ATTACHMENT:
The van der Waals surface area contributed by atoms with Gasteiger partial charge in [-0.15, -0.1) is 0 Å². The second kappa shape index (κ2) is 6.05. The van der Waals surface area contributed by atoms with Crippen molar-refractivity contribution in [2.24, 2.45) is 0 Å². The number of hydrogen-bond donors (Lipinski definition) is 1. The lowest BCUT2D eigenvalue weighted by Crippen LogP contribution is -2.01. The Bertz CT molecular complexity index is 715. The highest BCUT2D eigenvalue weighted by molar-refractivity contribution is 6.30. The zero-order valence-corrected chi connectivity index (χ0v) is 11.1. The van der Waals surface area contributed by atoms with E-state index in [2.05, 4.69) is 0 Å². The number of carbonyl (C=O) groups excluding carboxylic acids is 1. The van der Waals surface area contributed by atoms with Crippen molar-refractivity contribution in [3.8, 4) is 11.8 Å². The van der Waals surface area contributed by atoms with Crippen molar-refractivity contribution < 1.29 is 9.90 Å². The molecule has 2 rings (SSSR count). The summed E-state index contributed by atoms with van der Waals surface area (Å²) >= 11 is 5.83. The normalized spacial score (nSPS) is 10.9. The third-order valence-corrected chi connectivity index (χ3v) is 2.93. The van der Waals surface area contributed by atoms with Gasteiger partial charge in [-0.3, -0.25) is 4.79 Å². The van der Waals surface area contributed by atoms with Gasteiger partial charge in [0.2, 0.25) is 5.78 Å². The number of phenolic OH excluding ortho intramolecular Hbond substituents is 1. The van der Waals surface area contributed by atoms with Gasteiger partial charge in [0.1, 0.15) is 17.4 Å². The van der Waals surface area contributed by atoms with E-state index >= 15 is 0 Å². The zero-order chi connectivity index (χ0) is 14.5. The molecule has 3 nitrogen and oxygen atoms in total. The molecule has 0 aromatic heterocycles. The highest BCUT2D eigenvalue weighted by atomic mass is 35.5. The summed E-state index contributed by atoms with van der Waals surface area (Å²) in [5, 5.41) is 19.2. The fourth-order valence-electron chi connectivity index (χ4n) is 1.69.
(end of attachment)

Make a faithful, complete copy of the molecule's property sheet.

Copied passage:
The van der Waals surface area contributed by atoms with Gasteiger partial charge in [-0.15, -0.1) is 0 Å². The second kappa shape index (κ2) is 6.05. The van der Waals surface area contributed by atoms with Crippen molar-refractivity contribution in [2.24, 2.45) is 0 Å². The number of hydrogen-bond donors (Lipinski definition) is 1. The lowest BCUT2D eigenvalue weighted by Crippen LogP contribution is -2.01. The Bertz CT molecular complexity index is 715. The highest BCUT2D eigenvalue weighted by molar-refractivity contribution is 6.30. The zero-order valence-corrected chi connectivity index (χ0v) is 11.1. The van der Waals surface area contributed by atoms with E-state index in [2.05, 4.69) is 0 Å². The number of carbonyl (C=O) groups excluding carboxylic acids is 1. The van der Waals surface area contributed by atoms with Crippen molar-refractivity contribution in [3.8, 4) is 11.8 Å². The van der Waals surface area contributed by atoms with Crippen molar-refractivity contribution < 1.29 is 9.90 Å². The molecule has 2 rings (SSSR count). The summed E-state index contributed by atoms with van der Waals surface area (Å²) >= 11 is 5.83. The normalized spacial score (nSPS) is 10.9. The third-order valence-corrected chi connectivity index (χ3v) is 2.93. The van der Waals surface area contributed by atoms with Gasteiger partial charge in [-0.3, -0.25) is 4.79 Å². The van der Waals surface area contributed by atoms with Gasteiger partial charge in [0.2, 0.25) is 5.78 Å². The number of phenolic OH excluding ortho intramolecular Hbond substituents is 1. The van der Waals surface area contributed by atoms with Gasteiger partial charge in [0.1, 0.15) is 17.4 Å². The van der Waals surface area contributed by atoms with E-state index >= 15 is 0 Å². The zero-order chi connectivity index (χ0) is 14.5. The molecule has 3 nitrogen and oxygen atoms in total. The molecule has 0 aromatic heterocycles. The highest BCUT2D eigenvalue weighted by atomic mass is 35.5. The summed E-state index contributed by atoms with van der Waals surface area (Å²) in [5, 5.41) is 19.2. The fourth-order valence-electron chi connectivity index (χ4n) is 1.69.